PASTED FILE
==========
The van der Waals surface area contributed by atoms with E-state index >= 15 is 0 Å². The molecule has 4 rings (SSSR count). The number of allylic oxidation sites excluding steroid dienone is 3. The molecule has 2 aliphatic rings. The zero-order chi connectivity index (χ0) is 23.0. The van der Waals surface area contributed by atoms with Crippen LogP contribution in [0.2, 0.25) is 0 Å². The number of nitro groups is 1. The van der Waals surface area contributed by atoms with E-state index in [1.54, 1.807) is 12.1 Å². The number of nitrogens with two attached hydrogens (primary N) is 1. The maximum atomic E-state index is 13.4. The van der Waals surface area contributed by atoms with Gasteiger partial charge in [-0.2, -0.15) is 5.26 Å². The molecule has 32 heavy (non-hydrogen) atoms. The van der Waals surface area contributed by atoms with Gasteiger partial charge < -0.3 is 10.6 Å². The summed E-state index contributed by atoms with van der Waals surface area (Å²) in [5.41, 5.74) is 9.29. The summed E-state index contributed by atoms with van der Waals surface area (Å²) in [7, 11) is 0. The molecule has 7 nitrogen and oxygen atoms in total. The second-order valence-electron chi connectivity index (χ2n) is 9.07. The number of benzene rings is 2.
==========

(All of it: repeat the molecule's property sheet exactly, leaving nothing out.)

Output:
The van der Waals surface area contributed by atoms with E-state index >= 15 is 0 Å². The molecule has 4 rings (SSSR count). The number of allylic oxidation sites excluding steroid dienone is 3. The molecule has 2 aliphatic rings. The zero-order chi connectivity index (χ0) is 23.0. The van der Waals surface area contributed by atoms with Crippen LogP contribution in [0.2, 0.25) is 0 Å². The number of nitro groups is 1. The van der Waals surface area contributed by atoms with E-state index in [1.54, 1.807) is 12.1 Å². The number of nitrogens with two attached hydrogens (primary N) is 1. The maximum atomic E-state index is 13.4. The van der Waals surface area contributed by atoms with Gasteiger partial charge in [-0.2, -0.15) is 5.26 Å². The molecule has 32 heavy (non-hydrogen) atoms. The van der Waals surface area contributed by atoms with Gasteiger partial charge < -0.3 is 10.6 Å². The summed E-state index contributed by atoms with van der Waals surface area (Å²) in [5.41, 5.74) is 9.29. The summed E-state index contributed by atoms with van der Waals surface area (Å²) in [7, 11) is 0. The molecule has 7 nitrogen and oxygen atoms in total. The second-order valence-electron chi connectivity index (χ2n) is 9.07. The number of benzene rings is 2.